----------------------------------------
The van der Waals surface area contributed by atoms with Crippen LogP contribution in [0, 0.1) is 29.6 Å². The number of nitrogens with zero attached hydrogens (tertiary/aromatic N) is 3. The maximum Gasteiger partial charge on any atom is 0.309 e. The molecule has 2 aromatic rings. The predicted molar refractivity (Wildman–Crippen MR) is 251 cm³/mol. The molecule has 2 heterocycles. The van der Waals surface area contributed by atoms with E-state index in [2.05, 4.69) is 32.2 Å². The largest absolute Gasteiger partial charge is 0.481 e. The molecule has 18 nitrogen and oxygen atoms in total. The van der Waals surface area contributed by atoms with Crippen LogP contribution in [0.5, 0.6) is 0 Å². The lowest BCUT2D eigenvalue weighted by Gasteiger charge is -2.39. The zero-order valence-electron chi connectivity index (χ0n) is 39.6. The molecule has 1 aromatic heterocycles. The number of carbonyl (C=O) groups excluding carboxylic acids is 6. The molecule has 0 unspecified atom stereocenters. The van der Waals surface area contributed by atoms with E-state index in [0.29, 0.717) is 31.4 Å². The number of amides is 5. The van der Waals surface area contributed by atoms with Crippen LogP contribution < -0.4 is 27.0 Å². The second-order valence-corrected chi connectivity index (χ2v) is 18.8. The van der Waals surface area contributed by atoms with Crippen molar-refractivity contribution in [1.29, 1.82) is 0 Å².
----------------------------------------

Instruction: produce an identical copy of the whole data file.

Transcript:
The van der Waals surface area contributed by atoms with Crippen LogP contribution in [0, 0.1) is 29.6 Å². The number of nitrogens with zero attached hydrogens (tertiary/aromatic N) is 3. The maximum Gasteiger partial charge on any atom is 0.309 e. The molecule has 2 aromatic rings. The predicted molar refractivity (Wildman–Crippen MR) is 251 cm³/mol. The molecule has 2 heterocycles. The van der Waals surface area contributed by atoms with E-state index in [2.05, 4.69) is 32.2 Å². The largest absolute Gasteiger partial charge is 0.481 e. The molecule has 18 nitrogen and oxygen atoms in total. The van der Waals surface area contributed by atoms with Crippen LogP contribution in [0.5, 0.6) is 0 Å². The lowest BCUT2D eigenvalue weighted by Gasteiger charge is -2.39. The zero-order valence-electron chi connectivity index (χ0n) is 39.6. The molecule has 1 aromatic heterocycles. The number of carbonyl (C=O) groups excluding carboxylic acids is 6. The molecule has 0 unspecified atom stereocenters. The van der Waals surface area contributed by atoms with E-state index in [0.29, 0.717) is 31.4 Å². The number of amides is 5. The van der Waals surface area contributed by atoms with Crippen LogP contribution < -0.4 is 27.0 Å². The second-order valence-corrected chi connectivity index (χ2v) is 18.8. The van der Waals surface area contributed by atoms with Crippen molar-refractivity contribution in [1.29, 1.82) is 0 Å².